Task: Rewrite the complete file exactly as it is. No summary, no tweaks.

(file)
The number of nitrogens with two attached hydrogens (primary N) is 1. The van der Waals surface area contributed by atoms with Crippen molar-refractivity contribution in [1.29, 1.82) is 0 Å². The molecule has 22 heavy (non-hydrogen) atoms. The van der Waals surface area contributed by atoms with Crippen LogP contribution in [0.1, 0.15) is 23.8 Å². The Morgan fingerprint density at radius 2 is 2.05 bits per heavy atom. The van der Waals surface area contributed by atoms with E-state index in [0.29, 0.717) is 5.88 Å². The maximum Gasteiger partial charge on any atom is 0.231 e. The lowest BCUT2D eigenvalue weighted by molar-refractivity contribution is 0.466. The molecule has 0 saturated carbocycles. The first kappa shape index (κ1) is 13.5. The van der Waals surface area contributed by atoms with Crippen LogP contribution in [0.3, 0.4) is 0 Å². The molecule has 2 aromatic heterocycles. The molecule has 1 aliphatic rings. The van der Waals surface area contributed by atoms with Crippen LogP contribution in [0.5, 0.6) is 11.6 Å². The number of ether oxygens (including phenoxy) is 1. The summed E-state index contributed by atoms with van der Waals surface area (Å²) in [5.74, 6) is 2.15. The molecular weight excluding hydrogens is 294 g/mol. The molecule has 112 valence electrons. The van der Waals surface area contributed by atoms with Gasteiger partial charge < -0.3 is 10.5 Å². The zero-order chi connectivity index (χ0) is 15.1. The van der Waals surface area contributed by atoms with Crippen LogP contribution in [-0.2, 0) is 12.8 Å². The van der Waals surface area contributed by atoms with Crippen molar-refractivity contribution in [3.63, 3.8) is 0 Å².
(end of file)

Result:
The number of nitrogens with two attached hydrogens (primary N) is 1. The van der Waals surface area contributed by atoms with Crippen molar-refractivity contribution in [1.29, 1.82) is 0 Å². The molecule has 22 heavy (non-hydrogen) atoms. The van der Waals surface area contributed by atoms with Crippen LogP contribution in [0.1, 0.15) is 23.8 Å². The Morgan fingerprint density at radius 2 is 2.05 bits per heavy atom. The van der Waals surface area contributed by atoms with E-state index in [0.29, 0.717) is 5.88 Å². The maximum Gasteiger partial charge on any atom is 0.231 e. The lowest BCUT2D eigenvalue weighted by molar-refractivity contribution is 0.466. The molecule has 0 saturated carbocycles. The first kappa shape index (κ1) is 13.5. The van der Waals surface area contributed by atoms with Crippen LogP contribution in [0.3, 0.4) is 0 Å². The molecule has 2 aromatic heterocycles. The molecule has 1 aliphatic rings. The van der Waals surface area contributed by atoms with Crippen LogP contribution in [0.5, 0.6) is 11.6 Å². The number of ether oxygens (including phenoxy) is 1. The summed E-state index contributed by atoms with van der Waals surface area (Å²) in [5.74, 6) is 2.15. The molecular weight excluding hydrogens is 294 g/mol. The molecule has 112 valence electrons. The van der Waals surface area contributed by atoms with Gasteiger partial charge < -0.3 is 10.5 Å². The zero-order chi connectivity index (χ0) is 15.1. The van der Waals surface area contributed by atoms with Crippen LogP contribution in [-0.2, 0) is 12.8 Å². The van der Waals surface area contributed by atoms with Crippen molar-refractivity contribution in [3.63, 3.8) is 0 Å².